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Thai premier to offer political solution to crisis

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[May 03, 2010]  BANGKOK (AP) -- Thailand's prime minister said Monday he has formulated a roadmap to solve the country's political crisis, while his deputy said the solution will "probably" call for dissolving Parliament if there is no longer a risk of violence.

Prime Minister Abhisit Vejjajiva, speaking at a special Senate session on the political crisis, did not say when the plan would be made public. Abhisit has been under intense pressure to end the stalemate with the anti-government protesters, who have showed no sign of wearing down after an eight-week siege that has paralyzed parts of the capital.

His comments come just a day after he warned that security forces were preparing to clear out the so-called Red Shirt protesters -- an action that would risk more bloodshed. Police with riot gear and armed soldiers remained deployed near the protest site Monday, but there was no immediate sign of increased security or preparations for action.

The protesters have barricaded roads and closed down Bangkok's ritziest shopping district in a campaign to force the government to disband Parliament and call elections. At least 27 people have been killed and nearly 1,000 wounded in ensuing violence between protesters and security forces.

"I will present political solutions -- we can call it a roadmap," Abhisit told the Senate, saying he was working to incorporate ideas from all sectors of society. "To have a political solution, we must listen to opinions of all parties, not just one group."

Until now, Abhisit has offered to call elections by the end of this year but has rejected the protesters' demands for even quicker elections and publicly suspended talks with their leaders.

The protesters, mostly from the rural and urban poor, view the government as an illegitimate puppet of Bangkok's elite and the military that came to power through a parliamentary vote rather than a general election. Many are supporters of former Prime Minister Thaksin Shinawatra, who was ousted in a 2006 military coup and is now encouraging the protesters from abroad.

Red Shirt leaders, who have vowed to remain camped in Bangkok streets until their demands are met, said Monday a successful solution to the crisis hinged on several factors.

"The word 'roadmap' could mean anything," said Weng Tojirakarn, one of the protest leaders. "Does it mean a constitutional amendment or just solutions to economic problems and political stalemate? The government has to (address) all of this when it launches a roadmap."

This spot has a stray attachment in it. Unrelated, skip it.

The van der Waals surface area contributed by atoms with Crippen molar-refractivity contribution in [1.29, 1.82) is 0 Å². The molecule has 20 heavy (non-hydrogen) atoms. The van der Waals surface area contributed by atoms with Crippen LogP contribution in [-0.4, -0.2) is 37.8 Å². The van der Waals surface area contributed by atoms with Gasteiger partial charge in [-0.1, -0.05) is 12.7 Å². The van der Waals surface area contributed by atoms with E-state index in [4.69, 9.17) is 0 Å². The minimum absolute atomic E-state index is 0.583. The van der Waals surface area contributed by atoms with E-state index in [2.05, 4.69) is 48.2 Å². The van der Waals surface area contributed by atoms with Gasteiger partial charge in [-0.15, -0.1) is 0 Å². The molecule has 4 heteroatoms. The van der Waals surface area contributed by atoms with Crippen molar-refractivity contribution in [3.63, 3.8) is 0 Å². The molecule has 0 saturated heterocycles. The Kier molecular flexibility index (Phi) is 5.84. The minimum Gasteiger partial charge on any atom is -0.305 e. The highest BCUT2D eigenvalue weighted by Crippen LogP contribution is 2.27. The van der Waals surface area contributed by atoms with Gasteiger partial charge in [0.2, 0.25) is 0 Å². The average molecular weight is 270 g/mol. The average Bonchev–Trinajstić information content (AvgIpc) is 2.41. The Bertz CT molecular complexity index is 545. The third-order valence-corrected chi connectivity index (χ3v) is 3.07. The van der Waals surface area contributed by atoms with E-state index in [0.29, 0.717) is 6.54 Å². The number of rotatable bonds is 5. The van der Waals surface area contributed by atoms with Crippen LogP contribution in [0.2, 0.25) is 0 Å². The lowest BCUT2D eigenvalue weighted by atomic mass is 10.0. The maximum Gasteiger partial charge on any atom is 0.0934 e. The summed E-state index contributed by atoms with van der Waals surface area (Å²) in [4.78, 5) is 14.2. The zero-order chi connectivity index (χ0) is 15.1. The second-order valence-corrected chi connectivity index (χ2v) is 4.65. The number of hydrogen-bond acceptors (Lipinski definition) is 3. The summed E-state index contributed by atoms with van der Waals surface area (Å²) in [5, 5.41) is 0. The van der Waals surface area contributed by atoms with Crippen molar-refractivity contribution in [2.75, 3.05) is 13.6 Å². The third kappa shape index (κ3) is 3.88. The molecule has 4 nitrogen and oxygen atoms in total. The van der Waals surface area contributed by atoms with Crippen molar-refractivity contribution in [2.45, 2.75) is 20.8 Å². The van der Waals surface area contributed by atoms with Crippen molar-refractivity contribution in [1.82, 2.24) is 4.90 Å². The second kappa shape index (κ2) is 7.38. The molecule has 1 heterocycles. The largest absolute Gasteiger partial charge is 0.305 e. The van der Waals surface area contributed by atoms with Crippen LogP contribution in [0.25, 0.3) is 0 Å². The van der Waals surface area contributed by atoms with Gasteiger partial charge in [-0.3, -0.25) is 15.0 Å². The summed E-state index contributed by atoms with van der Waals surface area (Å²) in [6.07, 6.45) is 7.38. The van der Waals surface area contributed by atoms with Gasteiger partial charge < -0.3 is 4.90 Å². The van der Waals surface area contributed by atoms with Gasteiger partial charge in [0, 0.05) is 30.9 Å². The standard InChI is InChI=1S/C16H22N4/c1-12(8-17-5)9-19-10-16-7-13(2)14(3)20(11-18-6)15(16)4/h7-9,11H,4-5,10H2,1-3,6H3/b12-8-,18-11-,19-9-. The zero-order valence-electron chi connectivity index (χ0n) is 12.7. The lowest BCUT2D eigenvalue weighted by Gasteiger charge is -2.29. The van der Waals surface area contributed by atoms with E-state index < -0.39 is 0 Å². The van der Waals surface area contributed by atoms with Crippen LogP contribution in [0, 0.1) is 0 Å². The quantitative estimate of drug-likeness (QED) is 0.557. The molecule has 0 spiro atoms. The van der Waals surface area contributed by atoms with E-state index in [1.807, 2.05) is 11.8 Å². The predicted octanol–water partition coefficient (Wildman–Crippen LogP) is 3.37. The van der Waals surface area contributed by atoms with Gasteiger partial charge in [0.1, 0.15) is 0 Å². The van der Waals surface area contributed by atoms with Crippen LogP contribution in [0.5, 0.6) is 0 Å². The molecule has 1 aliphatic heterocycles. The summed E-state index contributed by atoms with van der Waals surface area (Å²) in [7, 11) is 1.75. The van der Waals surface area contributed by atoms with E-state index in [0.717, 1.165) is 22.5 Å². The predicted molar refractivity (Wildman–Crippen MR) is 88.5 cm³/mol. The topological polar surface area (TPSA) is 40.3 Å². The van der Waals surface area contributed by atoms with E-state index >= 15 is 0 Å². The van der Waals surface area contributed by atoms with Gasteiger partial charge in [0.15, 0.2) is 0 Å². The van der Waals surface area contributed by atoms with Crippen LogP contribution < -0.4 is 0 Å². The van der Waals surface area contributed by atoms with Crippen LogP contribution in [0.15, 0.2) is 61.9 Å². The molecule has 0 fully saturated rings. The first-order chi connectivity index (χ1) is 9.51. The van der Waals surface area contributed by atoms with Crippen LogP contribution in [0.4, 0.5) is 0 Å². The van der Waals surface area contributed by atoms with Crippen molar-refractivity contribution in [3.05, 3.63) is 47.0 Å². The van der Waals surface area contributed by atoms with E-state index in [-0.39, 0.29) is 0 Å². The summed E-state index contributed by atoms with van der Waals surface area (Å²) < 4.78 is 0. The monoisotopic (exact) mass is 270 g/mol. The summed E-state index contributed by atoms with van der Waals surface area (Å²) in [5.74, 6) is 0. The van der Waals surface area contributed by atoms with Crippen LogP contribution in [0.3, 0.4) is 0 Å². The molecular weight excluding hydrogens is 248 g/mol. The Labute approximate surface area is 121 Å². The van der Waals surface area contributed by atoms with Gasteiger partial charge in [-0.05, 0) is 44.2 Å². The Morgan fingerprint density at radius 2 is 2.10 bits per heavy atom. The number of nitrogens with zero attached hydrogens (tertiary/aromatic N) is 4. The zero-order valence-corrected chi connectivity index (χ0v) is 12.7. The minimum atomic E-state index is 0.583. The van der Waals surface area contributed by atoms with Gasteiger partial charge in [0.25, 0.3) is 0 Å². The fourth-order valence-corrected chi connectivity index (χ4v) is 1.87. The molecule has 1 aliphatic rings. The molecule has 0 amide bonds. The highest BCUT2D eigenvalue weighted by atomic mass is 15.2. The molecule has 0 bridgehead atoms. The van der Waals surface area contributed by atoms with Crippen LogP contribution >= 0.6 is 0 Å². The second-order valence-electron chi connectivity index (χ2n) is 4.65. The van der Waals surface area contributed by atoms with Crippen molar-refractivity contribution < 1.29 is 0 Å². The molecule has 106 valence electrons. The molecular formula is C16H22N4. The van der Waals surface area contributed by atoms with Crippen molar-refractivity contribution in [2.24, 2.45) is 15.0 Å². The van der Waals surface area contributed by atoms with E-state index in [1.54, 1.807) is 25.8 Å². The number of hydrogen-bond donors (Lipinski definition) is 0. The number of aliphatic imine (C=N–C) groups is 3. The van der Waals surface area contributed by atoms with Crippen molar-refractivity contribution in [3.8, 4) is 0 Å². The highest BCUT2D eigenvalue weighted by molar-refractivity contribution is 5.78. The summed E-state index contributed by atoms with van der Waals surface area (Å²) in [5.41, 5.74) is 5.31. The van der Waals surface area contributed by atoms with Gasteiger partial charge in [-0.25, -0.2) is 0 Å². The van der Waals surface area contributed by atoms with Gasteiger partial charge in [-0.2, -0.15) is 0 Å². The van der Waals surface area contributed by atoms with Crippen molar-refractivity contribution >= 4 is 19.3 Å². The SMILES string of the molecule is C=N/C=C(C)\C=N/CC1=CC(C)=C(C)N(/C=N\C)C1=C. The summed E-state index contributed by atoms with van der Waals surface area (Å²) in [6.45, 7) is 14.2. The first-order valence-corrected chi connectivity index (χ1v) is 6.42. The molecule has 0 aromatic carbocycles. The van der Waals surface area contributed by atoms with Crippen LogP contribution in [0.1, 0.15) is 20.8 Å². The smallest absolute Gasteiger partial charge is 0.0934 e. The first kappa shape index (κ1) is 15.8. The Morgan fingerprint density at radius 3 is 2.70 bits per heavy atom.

Deputy Prime Minister Suthep Thaugsuban said the government's plan could offer a political compromise but only if authorities feel there is no more risk of violence.

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"The principle is that if the country is quiet, people stop taking sides and are ready to abide by the rules like in other democratic countries, the prime minister will probably decide to dissolve the Parliament," Suthep told reporters at Parliament.

On Sunday, Abhisit said the government was preparing to clear the activists barricaded in the commercial zone -- but also gave no timeframe.

"We are sending a clear signal that we have given people enough time to leave (the occupied zone). We are now in the process of sealing off and cutting off support before we actually move in," Abhisit said in an interview with foreign journalists.

Speaking at a closely guarded military camp on the city's outskirts, Abhisit said the demonstrators, who include a large number of women and children, would be given prior warning.

"I can say that we continue to exercise restraint and patience and the first, best solution is one that does not involve violence," he said.

Monday's parliamentary session was full of criticism for both the government -- for allowing the crisis to drag on this far -- and the hostile tactics of the Red Shirts. Several senators called for a political solution, agreeing that enough blood has been spilled, and urged both sides to meet in the middle.

"The government should not rule out parliamentary dissolution and the Red Shirts should be open to negotiations," said Sen. Sitthana Yingthaweelapa.

[Associated Press; By JOCELYN GECKER]

Associated Press writer Denis D. Gray contributed to this report.

Copyright 2010 The Associated Press. All rights reserved. This material may not be published, broadcast, rewritten or redistributed.

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